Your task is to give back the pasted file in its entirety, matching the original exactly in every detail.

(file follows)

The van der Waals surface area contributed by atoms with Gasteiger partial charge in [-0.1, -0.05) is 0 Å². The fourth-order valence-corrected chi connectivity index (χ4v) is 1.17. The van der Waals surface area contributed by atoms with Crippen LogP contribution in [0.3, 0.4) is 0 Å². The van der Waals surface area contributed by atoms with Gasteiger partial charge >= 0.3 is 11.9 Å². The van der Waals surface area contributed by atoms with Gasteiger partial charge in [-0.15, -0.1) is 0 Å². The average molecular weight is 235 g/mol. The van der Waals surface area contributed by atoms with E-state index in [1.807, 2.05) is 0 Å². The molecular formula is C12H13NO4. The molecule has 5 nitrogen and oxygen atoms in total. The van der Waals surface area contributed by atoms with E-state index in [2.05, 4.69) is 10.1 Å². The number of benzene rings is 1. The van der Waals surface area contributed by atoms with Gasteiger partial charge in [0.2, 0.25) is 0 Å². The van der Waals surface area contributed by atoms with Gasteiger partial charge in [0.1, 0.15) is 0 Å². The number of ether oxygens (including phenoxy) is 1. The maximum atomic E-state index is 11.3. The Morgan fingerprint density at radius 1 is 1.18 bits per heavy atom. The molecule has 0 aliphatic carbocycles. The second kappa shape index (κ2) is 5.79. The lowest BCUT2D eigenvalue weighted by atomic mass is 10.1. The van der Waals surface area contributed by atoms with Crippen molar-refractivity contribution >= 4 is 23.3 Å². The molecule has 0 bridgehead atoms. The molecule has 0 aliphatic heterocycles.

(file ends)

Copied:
The van der Waals surface area contributed by atoms with Gasteiger partial charge in [-0.1, -0.05) is 0 Å². The fourth-order valence-corrected chi connectivity index (χ4v) is 1.17. The van der Waals surface area contributed by atoms with Crippen LogP contribution in [0.3, 0.4) is 0 Å². The van der Waals surface area contributed by atoms with Gasteiger partial charge >= 0.3 is 11.9 Å². The van der Waals surface area contributed by atoms with Gasteiger partial charge in [-0.15, -0.1) is 0 Å². The average molecular weight is 235 g/mol. The van der Waals surface area contributed by atoms with E-state index in [1.807, 2.05) is 0 Å². The molecular formula is C12H13NO4. The molecule has 5 nitrogen and oxygen atoms in total. The van der Waals surface area contributed by atoms with E-state index in [2.05, 4.69) is 10.1 Å². The number of benzene rings is 1. The van der Waals surface area contributed by atoms with Gasteiger partial charge in [0.2, 0.25) is 0 Å². The van der Waals surface area contributed by atoms with Gasteiger partial charge in [0.1, 0.15) is 0 Å². The number of ether oxygens (including phenoxy) is 1. The maximum atomic E-state index is 11.3. The Morgan fingerprint density at radius 1 is 1.18 bits per heavy atom. The molecule has 0 aliphatic carbocycles. The second kappa shape index (κ2) is 5.79. The lowest BCUT2D eigenvalue weighted by atomic mass is 10.1. The van der Waals surface area contributed by atoms with Crippen molar-refractivity contribution >= 4 is 23.3 Å². The molecule has 0 bridgehead atoms. The molecule has 0 aliphatic heterocycles.